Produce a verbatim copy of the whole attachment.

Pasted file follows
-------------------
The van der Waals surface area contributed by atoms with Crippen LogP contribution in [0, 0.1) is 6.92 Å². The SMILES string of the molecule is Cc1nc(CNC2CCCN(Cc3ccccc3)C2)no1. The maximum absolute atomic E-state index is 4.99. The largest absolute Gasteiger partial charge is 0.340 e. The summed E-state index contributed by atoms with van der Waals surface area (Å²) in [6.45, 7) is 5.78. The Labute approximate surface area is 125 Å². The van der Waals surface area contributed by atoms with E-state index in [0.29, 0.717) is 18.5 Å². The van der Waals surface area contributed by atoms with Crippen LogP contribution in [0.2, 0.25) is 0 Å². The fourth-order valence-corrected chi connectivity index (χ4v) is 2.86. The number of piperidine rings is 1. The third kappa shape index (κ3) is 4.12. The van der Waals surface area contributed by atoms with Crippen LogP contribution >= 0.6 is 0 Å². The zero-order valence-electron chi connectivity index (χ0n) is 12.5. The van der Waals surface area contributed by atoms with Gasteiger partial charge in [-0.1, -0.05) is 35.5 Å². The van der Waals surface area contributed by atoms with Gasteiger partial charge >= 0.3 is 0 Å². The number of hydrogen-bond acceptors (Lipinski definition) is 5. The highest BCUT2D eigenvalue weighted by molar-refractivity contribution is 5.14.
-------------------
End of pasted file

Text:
The van der Waals surface area contributed by atoms with Crippen LogP contribution in [0, 0.1) is 6.92 Å². The SMILES string of the molecule is Cc1nc(CNC2CCCN(Cc3ccccc3)C2)no1. The maximum absolute atomic E-state index is 4.99. The largest absolute Gasteiger partial charge is 0.340 e. The summed E-state index contributed by atoms with van der Waals surface area (Å²) in [6.45, 7) is 5.78. The Labute approximate surface area is 125 Å². The van der Waals surface area contributed by atoms with E-state index in [0.29, 0.717) is 18.5 Å². The van der Waals surface area contributed by atoms with Crippen LogP contribution in [0.2, 0.25) is 0 Å². The fourth-order valence-corrected chi connectivity index (χ4v) is 2.86. The number of piperidine rings is 1. The third kappa shape index (κ3) is 4.12. The van der Waals surface area contributed by atoms with Crippen LogP contribution >= 0.6 is 0 Å². The zero-order valence-electron chi connectivity index (χ0n) is 12.5. The van der Waals surface area contributed by atoms with Gasteiger partial charge in [-0.1, -0.05) is 35.5 Å². The van der Waals surface area contributed by atoms with Gasteiger partial charge >= 0.3 is 0 Å². The number of hydrogen-bond acceptors (Lipinski definition) is 5. The highest BCUT2D eigenvalue weighted by molar-refractivity contribution is 5.14.